Babies kissed her, toddlers hugged her and one 5-year-old literally knocked her off her feet.

"That's all right. I thought you were being affectionate," Nancy Reagan reassured the youngster named Brian as she picked herself up off the floor. "I was kind of perched," she said of the crouched position she had taken to look him and other small fry in the eye.

The first lady was making a visit yesterday to St. Ann's Infant and Maternity Home in Hyattsville to see her favorite special project, the federally funded Foster Grandparent Program (FGP), one of a handful of programs in any agency that isn't falling under the Stockman-Reagan budget ax.

In fact, the program, which Nancy Reagan has supported since her husband was governor of California, will get a $1.75 million budget recommended by former president Carter.

The first lady disavowed any responsibility for the proposed FGP budget increase, however.

"I had nothing to do with things like that. I don't get into that at all," she told a reporter.

A month ago, when announcing that the grandparent program would continue to be her special cause, she was asked whether she would let her husband cut it out of his then still-unannounced budget. It wasn't a press conference, she reminded her questioner, "but no, I won't. Nor would he want to."

Yesterday, Jack Kenyon, chief of the program, said the first lady had made it "quite clear that it is not her intent to attempt to increase federal appropriations in respect to the program." On the other hand, Kenyon said, "one would expect an answer having to do with the first lady's interest" as one reason why the program wasn't cut.

"We feel the primary thing she will be able to do is to encourage private-sector involvement," said Kenyon. He added that this week the first lady filmed 60 public-service announcement on foster grandparents to be aired over some 900 major television outlets in May, which has been designated Older American Month.

At the 121-year-old home, operated by the Daughters of Charity of St. Vincent de Paul, which offers short-term care to approximately 70 unwanted and neglected youngsters, there were 10 foster grandparents working with infants and toddlers. They are among 65 elderly persons serving at five volunteer stations sponsored by Prince George's County's department of aging.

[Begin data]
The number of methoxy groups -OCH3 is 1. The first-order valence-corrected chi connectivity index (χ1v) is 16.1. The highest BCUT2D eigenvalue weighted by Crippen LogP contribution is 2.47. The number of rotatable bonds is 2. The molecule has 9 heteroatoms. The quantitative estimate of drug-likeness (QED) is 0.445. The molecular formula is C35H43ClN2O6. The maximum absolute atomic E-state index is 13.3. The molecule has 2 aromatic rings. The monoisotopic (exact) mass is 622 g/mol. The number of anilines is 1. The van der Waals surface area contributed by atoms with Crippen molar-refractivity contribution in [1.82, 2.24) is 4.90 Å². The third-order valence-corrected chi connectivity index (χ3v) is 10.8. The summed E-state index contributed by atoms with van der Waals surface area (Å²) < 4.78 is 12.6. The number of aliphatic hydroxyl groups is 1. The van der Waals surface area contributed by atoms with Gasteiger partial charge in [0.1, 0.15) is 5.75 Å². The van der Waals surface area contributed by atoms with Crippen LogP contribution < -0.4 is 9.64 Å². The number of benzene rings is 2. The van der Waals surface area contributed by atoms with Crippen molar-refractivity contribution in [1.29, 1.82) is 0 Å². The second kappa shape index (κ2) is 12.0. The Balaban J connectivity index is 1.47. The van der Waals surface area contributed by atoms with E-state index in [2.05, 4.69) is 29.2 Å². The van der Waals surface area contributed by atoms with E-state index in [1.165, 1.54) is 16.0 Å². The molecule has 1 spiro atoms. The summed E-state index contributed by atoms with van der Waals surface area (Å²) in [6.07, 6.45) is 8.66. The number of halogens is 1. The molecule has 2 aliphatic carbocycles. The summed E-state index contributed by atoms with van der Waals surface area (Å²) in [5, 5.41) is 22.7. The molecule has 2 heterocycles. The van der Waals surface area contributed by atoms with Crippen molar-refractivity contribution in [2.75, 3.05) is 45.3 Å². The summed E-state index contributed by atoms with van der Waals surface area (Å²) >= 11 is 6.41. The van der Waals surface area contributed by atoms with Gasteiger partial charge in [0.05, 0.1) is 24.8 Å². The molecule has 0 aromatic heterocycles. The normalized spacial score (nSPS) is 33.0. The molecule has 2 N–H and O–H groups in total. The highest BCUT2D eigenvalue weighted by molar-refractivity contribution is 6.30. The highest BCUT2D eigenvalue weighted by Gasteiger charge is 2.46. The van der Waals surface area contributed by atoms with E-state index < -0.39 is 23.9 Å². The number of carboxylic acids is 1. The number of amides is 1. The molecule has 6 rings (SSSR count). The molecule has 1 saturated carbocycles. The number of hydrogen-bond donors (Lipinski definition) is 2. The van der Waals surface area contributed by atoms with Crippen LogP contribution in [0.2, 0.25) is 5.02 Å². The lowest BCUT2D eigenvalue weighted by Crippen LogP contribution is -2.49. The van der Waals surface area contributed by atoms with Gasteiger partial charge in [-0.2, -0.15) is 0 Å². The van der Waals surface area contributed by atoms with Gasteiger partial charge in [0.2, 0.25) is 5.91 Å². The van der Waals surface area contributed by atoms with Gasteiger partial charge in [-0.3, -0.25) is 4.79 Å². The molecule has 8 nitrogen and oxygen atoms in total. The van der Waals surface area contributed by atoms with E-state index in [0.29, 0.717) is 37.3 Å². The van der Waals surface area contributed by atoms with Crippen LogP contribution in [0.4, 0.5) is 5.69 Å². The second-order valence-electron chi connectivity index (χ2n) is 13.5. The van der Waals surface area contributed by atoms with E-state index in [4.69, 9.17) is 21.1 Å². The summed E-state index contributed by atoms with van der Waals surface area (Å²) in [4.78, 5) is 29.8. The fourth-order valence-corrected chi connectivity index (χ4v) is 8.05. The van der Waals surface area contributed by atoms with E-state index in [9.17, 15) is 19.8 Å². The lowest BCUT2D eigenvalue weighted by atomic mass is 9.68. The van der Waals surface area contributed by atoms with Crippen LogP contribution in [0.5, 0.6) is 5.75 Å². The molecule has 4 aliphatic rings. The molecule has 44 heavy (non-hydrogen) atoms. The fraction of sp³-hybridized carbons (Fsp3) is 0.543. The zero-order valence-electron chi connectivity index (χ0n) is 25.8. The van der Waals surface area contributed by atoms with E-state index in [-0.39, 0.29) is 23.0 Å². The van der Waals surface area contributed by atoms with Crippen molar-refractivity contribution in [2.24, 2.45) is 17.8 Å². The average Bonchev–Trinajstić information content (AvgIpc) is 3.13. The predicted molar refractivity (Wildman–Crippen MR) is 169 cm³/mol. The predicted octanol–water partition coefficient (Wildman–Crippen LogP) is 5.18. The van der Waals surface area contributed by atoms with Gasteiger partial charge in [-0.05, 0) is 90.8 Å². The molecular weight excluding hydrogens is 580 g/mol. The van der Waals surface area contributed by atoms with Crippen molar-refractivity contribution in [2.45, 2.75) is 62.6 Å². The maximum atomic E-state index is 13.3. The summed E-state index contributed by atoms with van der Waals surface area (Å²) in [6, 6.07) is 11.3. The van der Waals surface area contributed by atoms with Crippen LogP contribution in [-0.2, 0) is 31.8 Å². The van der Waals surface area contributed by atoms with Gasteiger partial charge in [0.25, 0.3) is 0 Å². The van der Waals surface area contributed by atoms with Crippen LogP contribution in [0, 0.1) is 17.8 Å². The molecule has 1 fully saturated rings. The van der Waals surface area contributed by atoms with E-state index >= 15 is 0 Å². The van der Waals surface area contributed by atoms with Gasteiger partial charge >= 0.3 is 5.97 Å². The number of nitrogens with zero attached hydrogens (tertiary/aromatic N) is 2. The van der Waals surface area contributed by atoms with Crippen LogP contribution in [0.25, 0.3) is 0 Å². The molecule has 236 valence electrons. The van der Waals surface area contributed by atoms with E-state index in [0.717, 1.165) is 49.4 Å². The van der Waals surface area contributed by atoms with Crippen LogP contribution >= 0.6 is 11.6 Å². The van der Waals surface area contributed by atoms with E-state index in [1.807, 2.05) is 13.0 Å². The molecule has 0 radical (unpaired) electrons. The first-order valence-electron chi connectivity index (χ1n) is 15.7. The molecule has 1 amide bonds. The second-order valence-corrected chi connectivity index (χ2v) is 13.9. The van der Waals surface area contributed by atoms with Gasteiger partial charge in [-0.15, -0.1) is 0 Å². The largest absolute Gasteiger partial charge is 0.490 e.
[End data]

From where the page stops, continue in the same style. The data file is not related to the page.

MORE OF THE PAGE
"We'd wear out a dozen rocking chairs if we didn't have these babies," said Martha McDaniel one of the grandparents receiving $2 per hour, 20 hours a week, to provide what Jack Kenyon called "the warmth of a caring human" to children who might not otherwise experience it.

The first lady and her tiny new friends seemed to get along famously. One 8-month-old discovered how to kiss Nancy Reagan's cheek, then cried when she told him goodbye. Another refused to kiss her ("the fellow upstairs gave me lots of kisses," the first lady coaxed) but gave her a present of framed handprints.

"I guess you can remember when you took your own children's fingerprints, can't you?" a foster grandmother asked.

"Yes, a long time ago. I look at these children and wonder, where did it all go?" Mrs. Reagan replied.

The outing to St. Ann's, which started the grandparent program last October, came about, according to Kenyon, after it was suggested to the White House by Washington Star columnist Mary McGrory, a frequent volunteer at the home.

"Mary, you've just lost one of your children," the first lady said as she was escorted to the door by 4-year-old Lyshawn, who gave every indication that she would gladly accompany Mrs. Reagan to the White House.

Waiting in the lobby was another tot.

"I gotta go to the bathroom," he told the first lady.

"Well, that happens," she said.